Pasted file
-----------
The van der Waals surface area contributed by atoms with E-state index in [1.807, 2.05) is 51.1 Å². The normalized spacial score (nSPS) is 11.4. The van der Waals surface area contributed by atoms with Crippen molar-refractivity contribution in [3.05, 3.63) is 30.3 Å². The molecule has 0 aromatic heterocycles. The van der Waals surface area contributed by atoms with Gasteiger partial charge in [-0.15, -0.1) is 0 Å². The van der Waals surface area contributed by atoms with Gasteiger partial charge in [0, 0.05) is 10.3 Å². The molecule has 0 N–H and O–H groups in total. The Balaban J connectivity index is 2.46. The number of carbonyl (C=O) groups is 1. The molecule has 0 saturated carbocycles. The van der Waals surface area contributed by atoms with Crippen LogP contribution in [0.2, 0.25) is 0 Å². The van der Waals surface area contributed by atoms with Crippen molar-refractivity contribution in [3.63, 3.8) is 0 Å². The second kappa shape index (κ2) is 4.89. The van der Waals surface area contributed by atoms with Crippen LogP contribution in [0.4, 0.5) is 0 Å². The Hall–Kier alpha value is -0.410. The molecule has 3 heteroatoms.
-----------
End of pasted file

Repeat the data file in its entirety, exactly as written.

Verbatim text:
The van der Waals surface area contributed by atoms with E-state index in [1.807, 2.05) is 51.1 Å². The normalized spacial score (nSPS) is 11.4. The van der Waals surface area contributed by atoms with Crippen molar-refractivity contribution in [3.05, 3.63) is 30.3 Å². The molecule has 0 aromatic heterocycles. The van der Waals surface area contributed by atoms with Gasteiger partial charge in [-0.15, -0.1) is 0 Å². The van der Waals surface area contributed by atoms with Gasteiger partial charge in [0, 0.05) is 10.3 Å². The molecule has 0 N–H and O–H groups in total. The Balaban J connectivity index is 2.46. The number of carbonyl (C=O) groups is 1. The molecule has 0 saturated carbocycles. The van der Waals surface area contributed by atoms with Crippen LogP contribution in [0.2, 0.25) is 0 Å². The van der Waals surface area contributed by atoms with Crippen molar-refractivity contribution in [3.63, 3.8) is 0 Å². The second kappa shape index (κ2) is 4.89. The van der Waals surface area contributed by atoms with Crippen LogP contribution in [0.4, 0.5) is 0 Å². The Hall–Kier alpha value is -0.410. The molecule has 3 heteroatoms.